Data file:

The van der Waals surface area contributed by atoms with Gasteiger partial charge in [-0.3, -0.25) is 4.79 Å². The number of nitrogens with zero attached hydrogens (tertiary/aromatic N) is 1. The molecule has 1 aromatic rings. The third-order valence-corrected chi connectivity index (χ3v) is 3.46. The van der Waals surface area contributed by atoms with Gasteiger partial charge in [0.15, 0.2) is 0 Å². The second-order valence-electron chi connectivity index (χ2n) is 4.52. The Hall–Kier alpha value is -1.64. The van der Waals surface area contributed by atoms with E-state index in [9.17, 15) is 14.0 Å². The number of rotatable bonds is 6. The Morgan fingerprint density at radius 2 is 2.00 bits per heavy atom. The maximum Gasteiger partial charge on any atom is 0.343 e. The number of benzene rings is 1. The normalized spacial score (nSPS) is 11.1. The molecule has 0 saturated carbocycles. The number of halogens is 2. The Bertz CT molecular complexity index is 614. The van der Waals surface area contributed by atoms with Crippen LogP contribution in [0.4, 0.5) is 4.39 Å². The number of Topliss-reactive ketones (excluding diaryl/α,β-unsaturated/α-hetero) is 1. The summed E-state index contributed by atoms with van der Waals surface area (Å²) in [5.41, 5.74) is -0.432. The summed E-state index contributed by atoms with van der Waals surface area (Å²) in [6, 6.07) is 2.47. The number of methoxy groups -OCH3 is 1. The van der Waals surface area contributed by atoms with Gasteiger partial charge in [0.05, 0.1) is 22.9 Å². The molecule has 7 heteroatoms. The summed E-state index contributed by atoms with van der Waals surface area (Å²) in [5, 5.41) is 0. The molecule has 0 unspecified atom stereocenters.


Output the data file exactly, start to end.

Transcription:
The van der Waals surface area contributed by atoms with Gasteiger partial charge in [-0.3, -0.25) is 4.79 Å². The number of nitrogens with zero attached hydrogens (tertiary/aromatic N) is 1. The molecule has 1 aromatic rings. The third-order valence-corrected chi connectivity index (χ3v) is 3.46. The van der Waals surface area contributed by atoms with Gasteiger partial charge in [0.15, 0.2) is 0 Å². The second-order valence-electron chi connectivity index (χ2n) is 4.52. The Hall–Kier alpha value is -1.64. The van der Waals surface area contributed by atoms with E-state index in [9.17, 15) is 14.0 Å². The number of rotatable bonds is 6. The Morgan fingerprint density at radius 2 is 2.00 bits per heavy atom. The maximum Gasteiger partial charge on any atom is 0.343 e. The number of benzene rings is 1. The normalized spacial score (nSPS) is 11.1. The molecule has 0 saturated carbocycles. The number of halogens is 2. The Bertz CT molecular complexity index is 614. The van der Waals surface area contributed by atoms with Crippen LogP contribution in [0.4, 0.5) is 4.39 Å². The number of Topliss-reactive ketones (excluding diaryl/α,β-unsaturated/α-hetero) is 1. The summed E-state index contributed by atoms with van der Waals surface area (Å²) in [5.41, 5.74) is -0.432. The summed E-state index contributed by atoms with van der Waals surface area (Å²) in [6, 6.07) is 2.47. The number of methoxy groups -OCH3 is 1. The van der Waals surface area contributed by atoms with Gasteiger partial charge in [0.05, 0.1) is 22.9 Å². The molecule has 7 heteroatoms. The summed E-state index contributed by atoms with van der Waals surface area (Å²) in [5, 5.41) is 0. The molecule has 0 unspecified atom stereocenters.